The Cannaregio district is one of the largest and most inhabited by venetians. It starts from the Santa Lucia train station and reaches Campo dei Miracoli.   It is one of the sestieri, as quarters in Venice are called, which still retains its popular character. It is traversed by small canals and an infinity of bridges. Getting lost in the small streets, you can discover the bacari where to stop for a good glass of wine and a snack.   Here it is easy to see the inhabitants of Venice returning from their daily errands by boat, children who go to school or who play in the squares near their homes and also the associations of voga alla veneta, Venetian style rowing, who train in the canals.   Going into Cannaregio you can discover the Jewish Ghetto with the synagogues and the museum, the Fondamenta Nove from which to enjoy a wonderful view of the island of San Michele, the cemetery of Venice, and the island of Murano, as well as Ca' D'Oro, one of the most beautiful buildings in Venice overlooking the Grand Canal.


Its name derives from the hardness of the earth: Dosso Duro. Here you will find the Punta della Dogana and the Basilica of Santa Maria della Salute. It is a very quiet sestiere, perfect for a walk during the day to admire the various facets of Venice.   Bridges and bridges are not lacking and it is precisely getting lost in the streets that you can discover the increasingly rare squeri, or boatyards, places where gondolas are sheltered and built.   In the Dorsoduro district there is the Peggy Guggenheim Collection, Ca' Rezzonico and the Ca' Foscari university.   On the side of the Giudecca Canal, you can take a long, quiet and sunny walk that ends at San Basilio. Along its route you can enjoy an ice cream on the sea terraces of the many bars and ice cream parlors.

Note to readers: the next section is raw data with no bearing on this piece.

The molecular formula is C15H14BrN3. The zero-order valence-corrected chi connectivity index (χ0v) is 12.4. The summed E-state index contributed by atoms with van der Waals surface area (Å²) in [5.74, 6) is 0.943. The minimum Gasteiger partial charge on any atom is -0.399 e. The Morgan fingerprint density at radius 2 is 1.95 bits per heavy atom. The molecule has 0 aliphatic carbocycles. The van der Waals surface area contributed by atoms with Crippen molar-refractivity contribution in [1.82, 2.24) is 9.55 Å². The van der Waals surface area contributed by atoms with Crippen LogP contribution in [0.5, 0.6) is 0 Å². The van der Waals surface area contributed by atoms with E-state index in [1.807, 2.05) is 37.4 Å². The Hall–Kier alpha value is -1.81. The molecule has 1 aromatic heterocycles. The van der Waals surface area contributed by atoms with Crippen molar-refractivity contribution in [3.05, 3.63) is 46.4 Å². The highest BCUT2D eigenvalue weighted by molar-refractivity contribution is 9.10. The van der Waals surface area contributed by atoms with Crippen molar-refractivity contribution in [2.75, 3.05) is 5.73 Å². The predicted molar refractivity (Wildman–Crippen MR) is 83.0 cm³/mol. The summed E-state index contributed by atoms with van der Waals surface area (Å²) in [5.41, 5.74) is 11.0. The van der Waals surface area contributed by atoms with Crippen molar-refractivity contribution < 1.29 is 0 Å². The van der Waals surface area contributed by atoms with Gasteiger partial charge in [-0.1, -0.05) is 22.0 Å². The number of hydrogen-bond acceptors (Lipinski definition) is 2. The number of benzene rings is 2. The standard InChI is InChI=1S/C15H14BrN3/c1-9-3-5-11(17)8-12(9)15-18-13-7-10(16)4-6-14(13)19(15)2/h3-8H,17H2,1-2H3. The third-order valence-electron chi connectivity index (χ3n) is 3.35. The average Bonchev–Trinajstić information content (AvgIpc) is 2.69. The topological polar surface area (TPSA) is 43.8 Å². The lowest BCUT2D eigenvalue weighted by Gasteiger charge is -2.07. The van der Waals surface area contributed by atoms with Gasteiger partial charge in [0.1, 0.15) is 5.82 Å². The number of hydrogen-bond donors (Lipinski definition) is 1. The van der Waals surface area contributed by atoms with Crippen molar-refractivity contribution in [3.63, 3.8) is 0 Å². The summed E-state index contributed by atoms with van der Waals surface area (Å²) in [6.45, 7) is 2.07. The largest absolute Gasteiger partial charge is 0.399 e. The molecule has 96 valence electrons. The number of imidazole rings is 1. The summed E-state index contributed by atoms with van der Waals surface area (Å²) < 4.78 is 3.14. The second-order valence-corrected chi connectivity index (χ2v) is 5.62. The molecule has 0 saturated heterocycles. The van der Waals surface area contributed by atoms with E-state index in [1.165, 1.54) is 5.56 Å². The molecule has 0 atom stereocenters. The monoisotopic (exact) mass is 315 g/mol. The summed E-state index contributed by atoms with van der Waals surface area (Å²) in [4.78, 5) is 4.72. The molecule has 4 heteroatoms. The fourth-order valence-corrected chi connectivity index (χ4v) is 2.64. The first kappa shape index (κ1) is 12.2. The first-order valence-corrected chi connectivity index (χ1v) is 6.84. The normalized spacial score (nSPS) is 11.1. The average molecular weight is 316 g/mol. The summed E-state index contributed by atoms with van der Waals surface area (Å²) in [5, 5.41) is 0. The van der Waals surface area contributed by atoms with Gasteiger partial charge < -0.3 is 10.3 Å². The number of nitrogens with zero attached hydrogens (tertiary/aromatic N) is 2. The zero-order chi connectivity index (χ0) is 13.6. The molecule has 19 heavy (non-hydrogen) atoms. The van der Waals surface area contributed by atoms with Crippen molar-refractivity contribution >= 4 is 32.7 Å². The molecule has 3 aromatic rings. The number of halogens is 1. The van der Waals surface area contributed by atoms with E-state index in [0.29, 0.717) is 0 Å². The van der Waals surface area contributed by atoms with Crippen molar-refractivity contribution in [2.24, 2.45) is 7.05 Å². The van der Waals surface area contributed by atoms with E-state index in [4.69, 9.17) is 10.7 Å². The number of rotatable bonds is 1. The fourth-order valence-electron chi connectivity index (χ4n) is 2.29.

San Polo

The San Polo district starts from the Rialto Bridge and is the smallest in Venice, but the one with the largest number of artisan shops, taverns and bacari where you can find typical dishes of Venetian cuisine and the typical cicheti, as local snacks are called, similar to Spanish tapas.   In addition to the Rialto area with its bridge and the Church of San Giacomo di Rialto, traditionally considered the oldest in Venice, the sestiere houses the Campo dei Frari, with the entrance to the huge State Archive of Venice, where the public and private writings of the life of the Doges and their subjects are collected in miles of shelves.

The islands

Don't miss the chance to visit the islands around Venice!   Easily accessible, you can spend a day in a very special world, among colorful houses, typical handicrafts and gardens.   In addition to well-known Murano, the island of glass, and Burano, the island of lace, there are also islands where you can go cycling along nature trails, ideal for families. For example, the island of Sant’Erasmo is considered the historic vegetable garden of the Serenissima and can be visited on foot or by bicycle.   The island of Vignole offers picnics with stops in the typical taverns, the island of Torcello was the first inhabited island and hides the vestiges of the ancient splendor of the Venetian Republic.   The island of Pellestrina, composed of small villages of colorful houses and beaches frequented only by the inhabitants, has an incredible treasure: forty hectares of protected nature reserve, the LIPU Reserve of Ca' Roman.